This is one of Lightfoot's best and most popular albums, produced when he was at the height of his incredible popularity in the mid 1970s. For a while Lightfoot, like his fellow troubadours James Taylor, John Denver, and Van Morrison, could seemingly do nothing wrong. In fact, over a fifteen period, Gordon Lightfoot produced so many superior albums populated by such uniformly outstanding songs that we've become inured to the fact that he is such a singular, talented and singular talent. Every single song on this album is extremely well written, sung and arranged, from the opening "Bend In The Water" to the very popular hit "Rainy Day People", which saw a lot of air-time, as did the title song, "Cold On The Shoulder". Yet this isn't just an album put out with filler surrounding a couple of hit songs. None of Lightfoot's albums is anything but an eclectic but lovely collection of very memorable and quite accomplished songs. My personal favorites here are "Rainbow Trout", "A Tree Too Weak To Stand', and "All The Lovely Ladies". I also like "As Fine As Fine Can Be" and have to admit there isn't a single pooch in the passel of songs offered here, and all written by Lightfoot himself. The truth of the matter is that Gordon Lightfoot is an incredibly talented singer/songwriter who has already left us a dozen or so terrific albums for our continuing entertainment and edification. This is certainly one of the best of them. Enjoy
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15 of 15 people found the following review helpful By lmoatman@law.syr.edu on June 9, 1999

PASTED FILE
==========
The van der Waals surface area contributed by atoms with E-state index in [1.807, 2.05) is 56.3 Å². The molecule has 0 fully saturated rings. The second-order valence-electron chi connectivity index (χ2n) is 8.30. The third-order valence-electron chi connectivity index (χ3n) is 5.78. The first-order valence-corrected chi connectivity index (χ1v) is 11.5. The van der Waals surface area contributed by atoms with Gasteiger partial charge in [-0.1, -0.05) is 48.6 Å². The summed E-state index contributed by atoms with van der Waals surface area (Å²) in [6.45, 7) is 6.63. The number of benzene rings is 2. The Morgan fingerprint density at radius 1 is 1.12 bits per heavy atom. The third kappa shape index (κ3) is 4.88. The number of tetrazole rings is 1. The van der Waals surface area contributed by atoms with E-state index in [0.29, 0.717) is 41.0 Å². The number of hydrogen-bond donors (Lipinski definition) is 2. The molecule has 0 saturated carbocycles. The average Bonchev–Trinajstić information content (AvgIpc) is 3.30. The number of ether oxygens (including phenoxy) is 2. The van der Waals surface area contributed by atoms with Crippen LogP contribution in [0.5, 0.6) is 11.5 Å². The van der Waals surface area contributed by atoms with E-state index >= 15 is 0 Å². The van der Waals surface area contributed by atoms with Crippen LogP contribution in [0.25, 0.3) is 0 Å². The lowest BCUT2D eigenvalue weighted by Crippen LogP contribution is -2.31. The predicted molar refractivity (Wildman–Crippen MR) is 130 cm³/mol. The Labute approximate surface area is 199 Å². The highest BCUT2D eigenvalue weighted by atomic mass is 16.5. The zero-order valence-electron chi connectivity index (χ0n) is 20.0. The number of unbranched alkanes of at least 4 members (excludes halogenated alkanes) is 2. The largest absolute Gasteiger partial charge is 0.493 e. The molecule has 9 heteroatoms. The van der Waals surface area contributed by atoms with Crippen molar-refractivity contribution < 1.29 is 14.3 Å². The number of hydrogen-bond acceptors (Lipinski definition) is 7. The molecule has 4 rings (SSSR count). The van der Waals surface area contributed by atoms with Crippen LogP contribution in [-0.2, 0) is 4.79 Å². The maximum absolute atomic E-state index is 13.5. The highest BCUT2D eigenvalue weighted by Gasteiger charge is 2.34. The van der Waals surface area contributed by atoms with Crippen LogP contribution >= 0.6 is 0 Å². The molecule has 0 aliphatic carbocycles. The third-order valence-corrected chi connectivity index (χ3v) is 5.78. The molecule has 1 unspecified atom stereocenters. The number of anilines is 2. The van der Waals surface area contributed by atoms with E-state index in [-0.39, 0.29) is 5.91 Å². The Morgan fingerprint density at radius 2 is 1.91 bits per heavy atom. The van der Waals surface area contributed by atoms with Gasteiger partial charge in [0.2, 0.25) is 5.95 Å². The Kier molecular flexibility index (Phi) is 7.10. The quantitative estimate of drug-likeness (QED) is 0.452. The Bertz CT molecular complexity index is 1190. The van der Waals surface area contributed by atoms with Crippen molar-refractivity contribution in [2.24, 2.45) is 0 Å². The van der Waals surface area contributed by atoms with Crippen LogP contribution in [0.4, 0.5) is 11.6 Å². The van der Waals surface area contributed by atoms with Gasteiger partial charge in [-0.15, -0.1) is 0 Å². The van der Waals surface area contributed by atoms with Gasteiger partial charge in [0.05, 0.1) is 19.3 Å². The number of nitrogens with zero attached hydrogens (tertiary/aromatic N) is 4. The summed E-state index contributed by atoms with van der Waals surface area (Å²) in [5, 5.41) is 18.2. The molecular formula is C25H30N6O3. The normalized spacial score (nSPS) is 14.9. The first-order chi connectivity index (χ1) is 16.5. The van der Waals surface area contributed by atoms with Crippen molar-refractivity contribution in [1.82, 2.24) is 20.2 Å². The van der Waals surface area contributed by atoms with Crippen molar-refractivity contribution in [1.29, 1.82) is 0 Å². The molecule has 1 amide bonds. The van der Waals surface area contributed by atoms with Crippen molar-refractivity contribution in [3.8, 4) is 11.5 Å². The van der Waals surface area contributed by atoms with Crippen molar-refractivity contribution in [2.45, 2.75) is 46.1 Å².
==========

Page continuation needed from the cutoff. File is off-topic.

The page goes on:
Format: Audio CD
This CD starts out with the raucous 'Bend in the Water', and switches moods immediately with 'Rainy Day People'. I think Rainy Day People is the only song that might sound familiar to the radio listening public.
If I have a favorite Lightfoot song, it's "Bells of the Evening". It's a simple arrangement, starting out with just a few piano chords, but he manages to sound achingly lonely.
The other Lightfoot song worth more than passing mention here is "Fine as Fine Can Be". Lightfoot's voice here is as smooth as dark honey. The lyrics, and the music, sort of flow out of the speakers and insinuate themselves into your ears.
This was first released in 1975, and I wore out my cassette recording of it. It is excellent vintage Lightfoot!
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13 of 13 people found the following review helpful By A Customer on December 9, 2000
Format: Audio CD
I was 15-years-old when I received this album for a birthday present. I had liked Gordon Lightfoot because of my older brother's keen sense of great music - folk and rock and everything in between - since "If You Could Read My Mind was popular in '70 or '71. But my brother got older, more rebellious and distant from me and we didn't have much in common anymore. However, this album, CD, still reminds me how glad I am that my brother instilled an appreciation of an excellent songwriter, guitarist and folk singer. Cold on the Shoulder is probably Lightfoot's best collection of songs he ever produced - "Fine as Fine Can Be," "Rainbow Trout" and "Rainy Day People" stand out. A couple songs are somewhat rock-a-billy, not near as good as his ballads. Overall, this album still brings a smile to my face, and now that I've rediscovered it on CD, and fond memories to my mind.
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13 of 13 people found the following review helpful By A Customer on July 8, 1999
Format: Audio CD
I was first introduced to Lightfoot's music back in 1973. Each song on this album has a feeling of its own. My favorite by far is Bells of the Evening. The simple accompaniment of piano with Lightfoot's voice is heavenly and meloncholy at the same time. It evokes such feelings that stay with you forever. Fine as Fine Can Be is another classic Lightfoot tune from this album that feels like cool summer breezes coming over you. This album is classic Gordon Lightfoot and a great introduction to anyone who hasn't yet discovered his music.